Friday August 9, 2019
Today was such an amazing day (as usual)! We started off the day as we normally do, at the local primary school. Both groups are doing a fantastic job at teaching, and the students are learning at a super fast pace thanks to our thought-out lesson plans that get better by the day. Recess was a hit, as the kids always love holding hands and playing games with us. Our time spent with them in the mornings has created such a special bond!
Afterwards we proceeded to continue painting the window frames of our designated classroom. It’s getting a bit messy, but such an awesome process nonetheless! It’s been so great seeing the progress thus far.
Later on, after a delicious lunch which included zucchini soup and AMAZING bread, we headed over to a private secondary school nearby. There we were able to meet Sister Dr Lucretia Njao and gain knowledge about her views regarding education in Tanzania, as well as how she started the school twenty years ago! We could not thank her enough for her time and inspiring words! There we also had the pleasure of meeting some of the students who were kind enough to show us around. They then finished off the afternoon with a surprise feast!
To wrap up the day, we shopped around a bit at the supermarket and got some down time at the internet cafe for some snacks. All in all, it was a very fun and educational day!
– by Laura
Saturday August 10, 2019
On Saturday morning, we got up early for 6:30 breakfast to could get on the road towards Tarangire National Park. Along the way, we stopped at a supermarket in Arusha and got snacks for the next two days. After about 5 hours of driving through towns, corn, and cattle, we reached the park and had a boxed lunch. On the safari, we popped open the roof of the jeep and saw elephants, giraffes, ostriches, zebras, wildebeests, warthogs, impalas, and a female lion. After the safari, we drove an hour to Twiga Lodge and had dinner there. We did yoga in the evening as our evening game. The next morning was even earlier for a 5:30 breakfast.
We packed up our stuff and drove uphill to Ngorongoro Crater through thick fog. It was super chilly at the top of the crater. The sun was coming out as we went in. The first animals we saw were female lions. They chased an elephant but weren’t successful. We went on to see more zebras, wildebeests, warthogs, elephants, and ostriches. Some new animals we saw were hippos, baboons, gazelles, and flamingos. We ate another boxed lunch in the crater then headed out. On our way home, we stopped at a souvenir shop then got to home base right at dinner. We were all exhausted from the safari and went to bed early.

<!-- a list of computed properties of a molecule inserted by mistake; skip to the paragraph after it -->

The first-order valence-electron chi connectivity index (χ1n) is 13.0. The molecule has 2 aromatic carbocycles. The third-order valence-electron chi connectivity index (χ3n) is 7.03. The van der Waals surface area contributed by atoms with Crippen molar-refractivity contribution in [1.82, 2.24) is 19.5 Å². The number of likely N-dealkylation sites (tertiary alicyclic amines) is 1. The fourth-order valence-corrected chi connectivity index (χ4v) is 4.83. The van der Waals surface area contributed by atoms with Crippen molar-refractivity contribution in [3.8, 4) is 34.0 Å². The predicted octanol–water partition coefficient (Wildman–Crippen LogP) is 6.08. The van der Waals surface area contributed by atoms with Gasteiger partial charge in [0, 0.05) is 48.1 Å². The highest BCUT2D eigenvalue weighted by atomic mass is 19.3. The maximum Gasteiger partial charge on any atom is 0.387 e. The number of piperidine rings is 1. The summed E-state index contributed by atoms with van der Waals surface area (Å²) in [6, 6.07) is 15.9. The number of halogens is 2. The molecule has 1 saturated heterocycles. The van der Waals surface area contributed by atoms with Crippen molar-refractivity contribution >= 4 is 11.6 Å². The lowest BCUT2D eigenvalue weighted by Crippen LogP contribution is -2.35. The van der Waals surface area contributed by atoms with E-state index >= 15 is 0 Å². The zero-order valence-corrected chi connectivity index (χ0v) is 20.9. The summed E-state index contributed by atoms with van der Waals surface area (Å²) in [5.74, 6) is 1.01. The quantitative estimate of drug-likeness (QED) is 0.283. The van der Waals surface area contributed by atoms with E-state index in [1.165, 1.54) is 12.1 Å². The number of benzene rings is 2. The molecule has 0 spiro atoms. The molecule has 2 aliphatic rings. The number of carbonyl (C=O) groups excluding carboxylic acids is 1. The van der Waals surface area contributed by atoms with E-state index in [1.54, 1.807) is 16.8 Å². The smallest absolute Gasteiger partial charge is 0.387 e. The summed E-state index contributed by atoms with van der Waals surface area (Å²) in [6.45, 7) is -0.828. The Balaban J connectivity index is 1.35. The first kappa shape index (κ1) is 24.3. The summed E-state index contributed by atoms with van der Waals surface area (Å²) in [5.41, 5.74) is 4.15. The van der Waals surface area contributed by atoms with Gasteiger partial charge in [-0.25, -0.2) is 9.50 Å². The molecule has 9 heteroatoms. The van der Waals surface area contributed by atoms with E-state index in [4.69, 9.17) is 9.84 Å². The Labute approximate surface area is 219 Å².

Monday August 12, 2019
Hi there! Today is 8/12/19 and today was a beautiful day, just like every other day. We had an exhilarating day that tired out the whole crew. The day consisted of service work, an HIV/AIDS panel, and visiting the Tuleeni Orphanage.
The day started off at 6:30 am with a magnificent sunrise. Breakfast commenced at 8 and we were served eggs, toast, yams, and some excellent juice. We then headed off to service. Sadly, we had smaller classes today than normal due to an Islamic holiday that most students had to attend to. For those that showed up, the classes were mostly made up of fun games, such as 4 corners. We then continued work on the classroom, by starting to paint the interior and exterior of the classroom.
We then headed back to home base for a delicious lunch prepared by Mama D, James, and the entire crew. We then had an HIV/AIDS panel where we got to meet real people who have HIV. It was a highly immersive experience that really opened everyone’s eyes as to how HIV can affect the average person. We learned about their stories and how they have dealt with the issues presented with the acquisition of HIV.
After the magnificent panel, we headed to the Tuleeni Orphanage. It really hit home for me because that’s where my first 2 years of my life were spent (hi mom and dad). Because of this connection I have with being an orphan, it was a special day to lead the day. It was really great to meet the kids and let them know that they also have the chance to do something great and be able to move past this hardship, just like I did.